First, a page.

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Galway Courthouse: Limited facilities there make it difficult to clear lengthy Circuit Court lists.

The Courts Service is scouring the city for rental property to accommodate Galway Courthouse.

Commercial real estate advisors, Avison Young have been hired to source suitable property in the city centre.

The company published an advert in Galway City Tribune last week outlining the Courts Service’s property requirement of suitable commercial or office space of 1,800-2,000 metres squared.

Avison Young said the space should be in the city centre and be available to lease.

On-site parking is required, and it needs to be available for “immediate occupation”.

The move comes after the Galway City Tribune revealed earlier this month that victims of serious crime are waiting up to three years for justice because Galway’s limited court facilities make it difficult to clear lengthy Circuit Court lists.

Due to an explosion in the number of cases sent for trial at Galway Circuit Criminal Court, the wait for a trial date is between 24 and 36 months.

The Courts Service confirmed to the Galway City Tribune this week that it was looking for a new courthouse and office space facilities.

For more, read this week’s Galway City Tribune.

Connacht Tribune Digital Edition App

Download the Connacht Tribune Digital Edition App to access to Galway’s best-selling newspaper.

Click HERE to download it for iPhone and iPad from Apple’s App Store, or HERE to get the Android Version from Google Play.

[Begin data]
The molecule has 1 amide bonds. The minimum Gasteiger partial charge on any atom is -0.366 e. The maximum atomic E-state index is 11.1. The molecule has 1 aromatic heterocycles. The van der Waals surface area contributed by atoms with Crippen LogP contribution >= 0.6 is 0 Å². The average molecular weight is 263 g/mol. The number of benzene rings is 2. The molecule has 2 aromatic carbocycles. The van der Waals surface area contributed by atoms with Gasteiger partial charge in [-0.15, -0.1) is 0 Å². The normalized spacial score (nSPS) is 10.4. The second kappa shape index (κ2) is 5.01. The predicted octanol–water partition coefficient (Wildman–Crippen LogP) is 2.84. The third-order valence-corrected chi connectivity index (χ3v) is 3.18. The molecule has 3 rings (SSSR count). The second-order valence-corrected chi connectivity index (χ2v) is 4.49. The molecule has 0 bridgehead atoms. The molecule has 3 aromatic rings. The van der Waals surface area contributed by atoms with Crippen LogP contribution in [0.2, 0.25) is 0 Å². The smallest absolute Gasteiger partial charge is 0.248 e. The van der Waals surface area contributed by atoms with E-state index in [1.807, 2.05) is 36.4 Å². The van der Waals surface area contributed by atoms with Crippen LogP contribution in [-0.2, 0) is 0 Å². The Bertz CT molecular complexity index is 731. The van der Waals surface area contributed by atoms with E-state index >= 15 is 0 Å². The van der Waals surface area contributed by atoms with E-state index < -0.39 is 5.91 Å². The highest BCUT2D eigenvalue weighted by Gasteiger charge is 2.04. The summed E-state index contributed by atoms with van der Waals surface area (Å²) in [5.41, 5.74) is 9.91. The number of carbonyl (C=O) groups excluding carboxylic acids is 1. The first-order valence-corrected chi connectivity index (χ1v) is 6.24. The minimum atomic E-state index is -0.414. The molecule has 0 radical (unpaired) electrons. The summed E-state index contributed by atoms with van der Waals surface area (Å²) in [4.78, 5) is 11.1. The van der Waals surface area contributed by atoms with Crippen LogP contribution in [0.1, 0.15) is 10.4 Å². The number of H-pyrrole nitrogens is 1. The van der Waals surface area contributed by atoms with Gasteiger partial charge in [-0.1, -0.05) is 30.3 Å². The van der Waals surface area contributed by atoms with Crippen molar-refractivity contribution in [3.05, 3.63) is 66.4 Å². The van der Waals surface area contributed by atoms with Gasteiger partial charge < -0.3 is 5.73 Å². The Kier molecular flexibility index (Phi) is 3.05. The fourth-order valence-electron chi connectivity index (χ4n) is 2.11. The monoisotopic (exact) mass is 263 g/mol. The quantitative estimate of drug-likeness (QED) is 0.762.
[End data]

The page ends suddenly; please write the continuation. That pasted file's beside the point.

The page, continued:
Or purchase the Digital Edition for PC, Mac or Laptop from Pagesuite  HERE.

Get the Connacht Tribune Live app
The Connacht Tribune Live app is the home of everything that is happening in Galway City and county. It’s completely FREE and features all the latest news, sport and information on what’s on in your area. Click HERE to download it for iPhone and iPad from Apple’s App Store, or HERE to get the Android Version from Google Play.

 

 

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CITY TRIBUNE

Stars align as Teapots finally stage Into the Dark Woods

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Blue Teapot director Petal Pilley with cast members Michael Hayes and Valerie Egan ahead of the show.

Into the Dark Woods

Blue Teapot at the Black Box

REVIEW BY JUDY MURPHY

After several false dawns, Blue Teapot Theatre Company finally got to stage its long-awaited drama, Into the Dark Woods, in the city’s Black Box Theatre last week. A Galway 2020 commission, and written by company member Charlene Kelly, it was originally meant to be presented more than two years ago.

Blue Teapot is made up of actors with intellectual disabilities and Charlene is one of its best-known performers, but this marked her first foray into writing, supported by dramaturg Eileen Gibbons. The production, directed by the company’s Artistic Director Petal Pilley, has done her proud.

It’s a short, moving, sometimes humorous piece about two young people with intellectual disabilities from very different backgrounds, who get lost in the woods where they are confronted by various demons and monsters.

Jennifer Cox plays Sharon whose grandmother (Mary Monaghan-McHugh) has taught her to be independent and outward looking, while Kieran Coppinger is a prince who has been cocooned in a nearby castle by his father (Midie Corcoran), a king who feels his son isn’t capable of inheriting the throne.

For more, read this week’s Connacht Tribune.

Connacht Tribune Digital Edition App

Download the Connacht Tribune Digital Edition App to access to Galway’s best-selling newspaper.

Click HERE to download it for iPhone and iPad from Apple’s App Store, or HERE to get the Android Version from Google Play.

Or purchase the Digital Edition for PC, Mac or Laptop from Pagesuite  HERE.

Get the Connacht Tribune Live app
The Connacht Tribune Live app is the home of everything that is happening in Galway City and county. It’s completely FREE and features all the latest news, sport and information on what’s on in your area. Click HERE to download it for iPhone and iPad from Apple’s App Store, or HERE to get the Android Version from Google Play.